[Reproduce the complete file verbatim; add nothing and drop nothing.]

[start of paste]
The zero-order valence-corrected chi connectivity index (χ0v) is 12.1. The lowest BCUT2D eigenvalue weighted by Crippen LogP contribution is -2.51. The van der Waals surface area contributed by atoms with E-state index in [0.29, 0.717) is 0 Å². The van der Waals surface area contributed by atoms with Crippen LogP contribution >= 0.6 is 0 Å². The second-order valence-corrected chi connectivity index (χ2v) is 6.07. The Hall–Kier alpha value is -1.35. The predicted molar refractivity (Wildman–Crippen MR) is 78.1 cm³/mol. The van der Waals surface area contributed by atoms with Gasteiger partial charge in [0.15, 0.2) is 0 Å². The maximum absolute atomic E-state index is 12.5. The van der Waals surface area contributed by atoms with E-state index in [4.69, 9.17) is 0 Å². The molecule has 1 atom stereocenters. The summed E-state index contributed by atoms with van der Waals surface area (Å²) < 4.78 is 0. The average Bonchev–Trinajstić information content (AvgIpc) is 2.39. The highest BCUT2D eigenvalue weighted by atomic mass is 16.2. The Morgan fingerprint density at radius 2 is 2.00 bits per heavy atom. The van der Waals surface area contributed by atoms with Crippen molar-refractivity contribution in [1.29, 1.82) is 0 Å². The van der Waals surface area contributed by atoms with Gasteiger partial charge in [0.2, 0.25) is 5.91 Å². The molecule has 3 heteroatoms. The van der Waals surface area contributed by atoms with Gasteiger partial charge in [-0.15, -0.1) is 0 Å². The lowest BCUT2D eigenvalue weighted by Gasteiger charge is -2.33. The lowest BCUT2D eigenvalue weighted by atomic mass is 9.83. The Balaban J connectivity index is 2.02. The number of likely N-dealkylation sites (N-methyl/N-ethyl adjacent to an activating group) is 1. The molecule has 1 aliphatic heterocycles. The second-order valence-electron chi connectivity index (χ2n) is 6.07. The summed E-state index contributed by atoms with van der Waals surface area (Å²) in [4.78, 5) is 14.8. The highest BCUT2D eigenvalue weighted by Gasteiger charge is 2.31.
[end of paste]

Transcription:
The zero-order valence-corrected chi connectivity index (χ0v) is 12.1. The lowest BCUT2D eigenvalue weighted by Crippen LogP contribution is -2.51. The van der Waals surface area contributed by atoms with E-state index in [0.29, 0.717) is 0 Å². The van der Waals surface area contributed by atoms with Crippen LogP contribution >= 0.6 is 0 Å². The second-order valence-corrected chi connectivity index (χ2v) is 6.07. The Hall–Kier alpha value is -1.35. The predicted molar refractivity (Wildman–Crippen MR) is 78.1 cm³/mol. The van der Waals surface area contributed by atoms with Gasteiger partial charge in [0.15, 0.2) is 0 Å². The maximum absolute atomic E-state index is 12.5. The van der Waals surface area contributed by atoms with E-state index in [4.69, 9.17) is 0 Å². The molecule has 1 atom stereocenters. The summed E-state index contributed by atoms with van der Waals surface area (Å²) < 4.78 is 0. The average Bonchev–Trinajstić information content (AvgIpc) is 2.39. The highest BCUT2D eigenvalue weighted by atomic mass is 16.2. The Morgan fingerprint density at radius 2 is 2.00 bits per heavy atom. The van der Waals surface area contributed by atoms with Crippen molar-refractivity contribution in [1.29, 1.82) is 0 Å². The van der Waals surface area contributed by atoms with Gasteiger partial charge in [0.2, 0.25) is 5.91 Å². The molecule has 3 heteroatoms. The van der Waals surface area contributed by atoms with Gasteiger partial charge in [-0.15, -0.1) is 0 Å². The lowest BCUT2D eigenvalue weighted by Gasteiger charge is -2.33. The lowest BCUT2D eigenvalue weighted by atomic mass is 9.83. The Balaban J connectivity index is 2.02. The number of likely N-dealkylation sites (N-methyl/N-ethyl adjacent to an activating group) is 1. The molecule has 1 aliphatic heterocycles. The second-order valence-electron chi connectivity index (χ2n) is 6.07. The summed E-state index contributed by atoms with van der Waals surface area (Å²) in [4.78, 5) is 14.8. The highest BCUT2D eigenvalue weighted by Gasteiger charge is 2.31.